When discussing the various ways radiologists are reducing dose, Morin warns that there is a point where it’s possible to take things too far and do harm to the patient.

“It’s important to realize it isn’t good enough to just decrease the amount of radiation, because if the image becomes so noisy that a competent interpretation can’t be rendered, then you haven’t done the patient any favors,” he says. “Something else will have to happen with that patient, either another test using ionized radiation or another test that may be more difficult or extensive.”

This possibility also worries Mahesh, who says he has watched over the last decade as awareness and concern over radiation safety have shifted from “the extreme left” all the way to “the extreme right.” He once wrote extensively about lowering dose, but Mahesh says he is now “trying to bring the pendulum back to the center point, emphasizing radiation dose optimization rather than dose reduction.”

“Some enthusiastic physicians have the right goals in mind and want to keep risk as low as possible, but they don’t understand the balancing point between image quality and dose,” he adds. “I’ve seen some images where the quality was quite low and the physicians are struggling to find the pathology. I don’t think that’s necessary.”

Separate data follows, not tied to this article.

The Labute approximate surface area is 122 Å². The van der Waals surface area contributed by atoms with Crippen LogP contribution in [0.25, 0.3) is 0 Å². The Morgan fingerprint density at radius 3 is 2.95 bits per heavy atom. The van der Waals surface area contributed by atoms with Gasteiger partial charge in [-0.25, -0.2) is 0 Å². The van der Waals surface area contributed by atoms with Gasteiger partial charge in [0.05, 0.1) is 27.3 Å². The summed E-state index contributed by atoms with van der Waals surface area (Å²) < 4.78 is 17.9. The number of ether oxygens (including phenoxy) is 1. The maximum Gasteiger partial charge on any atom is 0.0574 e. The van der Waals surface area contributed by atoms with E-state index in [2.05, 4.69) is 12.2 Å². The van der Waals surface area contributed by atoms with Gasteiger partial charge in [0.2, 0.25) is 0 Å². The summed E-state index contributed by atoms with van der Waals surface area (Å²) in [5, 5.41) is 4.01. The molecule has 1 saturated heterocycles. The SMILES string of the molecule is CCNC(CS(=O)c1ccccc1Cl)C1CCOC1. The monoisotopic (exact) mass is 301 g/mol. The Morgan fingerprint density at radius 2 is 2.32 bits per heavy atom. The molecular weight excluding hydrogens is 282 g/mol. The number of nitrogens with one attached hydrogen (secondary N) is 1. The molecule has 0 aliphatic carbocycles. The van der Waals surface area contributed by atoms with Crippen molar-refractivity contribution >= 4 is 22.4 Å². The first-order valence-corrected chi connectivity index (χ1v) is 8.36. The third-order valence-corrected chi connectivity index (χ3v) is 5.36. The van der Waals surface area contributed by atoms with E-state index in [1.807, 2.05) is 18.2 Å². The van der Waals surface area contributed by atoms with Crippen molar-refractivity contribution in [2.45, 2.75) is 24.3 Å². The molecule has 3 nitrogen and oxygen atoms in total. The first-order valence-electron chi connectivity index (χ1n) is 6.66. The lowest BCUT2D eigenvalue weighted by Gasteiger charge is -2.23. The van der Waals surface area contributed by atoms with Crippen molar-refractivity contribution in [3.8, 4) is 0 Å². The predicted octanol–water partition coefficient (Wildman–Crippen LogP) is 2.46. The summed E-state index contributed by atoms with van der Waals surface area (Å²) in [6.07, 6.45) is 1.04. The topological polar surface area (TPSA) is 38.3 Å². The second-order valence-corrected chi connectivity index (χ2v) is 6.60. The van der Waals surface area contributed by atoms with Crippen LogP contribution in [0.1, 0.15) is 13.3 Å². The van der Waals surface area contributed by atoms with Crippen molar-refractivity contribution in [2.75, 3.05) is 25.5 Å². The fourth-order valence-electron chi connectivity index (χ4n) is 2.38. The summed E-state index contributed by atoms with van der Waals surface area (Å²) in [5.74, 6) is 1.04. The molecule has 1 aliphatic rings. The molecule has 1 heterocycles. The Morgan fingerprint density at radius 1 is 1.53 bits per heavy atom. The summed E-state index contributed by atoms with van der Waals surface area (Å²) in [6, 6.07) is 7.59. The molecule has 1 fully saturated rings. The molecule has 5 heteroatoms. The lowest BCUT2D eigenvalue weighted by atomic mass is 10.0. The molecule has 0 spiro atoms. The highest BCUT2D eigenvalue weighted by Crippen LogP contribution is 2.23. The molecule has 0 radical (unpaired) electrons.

Based on their experience over the years, Regan and Clark aren’t as concerned about dose reduction going so far that images are noisy because the individuals interpreting the images still have the final word. “The radiologists are not going to let the quality go down,” Clark says.

Looking ahead

Clark is confident radiation doses will continue to get lower and lower, and part of this success will be due to technology while the rest will be due to people and processes. “At some point in the future, we’ll all have a central repository of our images somewhere,” she says. “That would be phenomenal, because as a large trauma center, sometimes we get people who come in from a small hospital somewhere and they can’t get those images to us, so they have to have those images repeated.”

Morin agrees with Clark’s confident outlook and thinks the best is yet to come as far as lowering dose is concerned.

“This is a very interesting and exciting time, because we’re now seeing doses change in a very positive way for the patient,” Morin says. “We’re saving many, many lives by using CT scans appropriately and making diagnoses early when treatment is still an option.”

How to Learn More

These are just some of resources are available for radiologists, technologists, physicists, administrators and trainees looking for more information on how they can reduce radiation dose at their own facilities.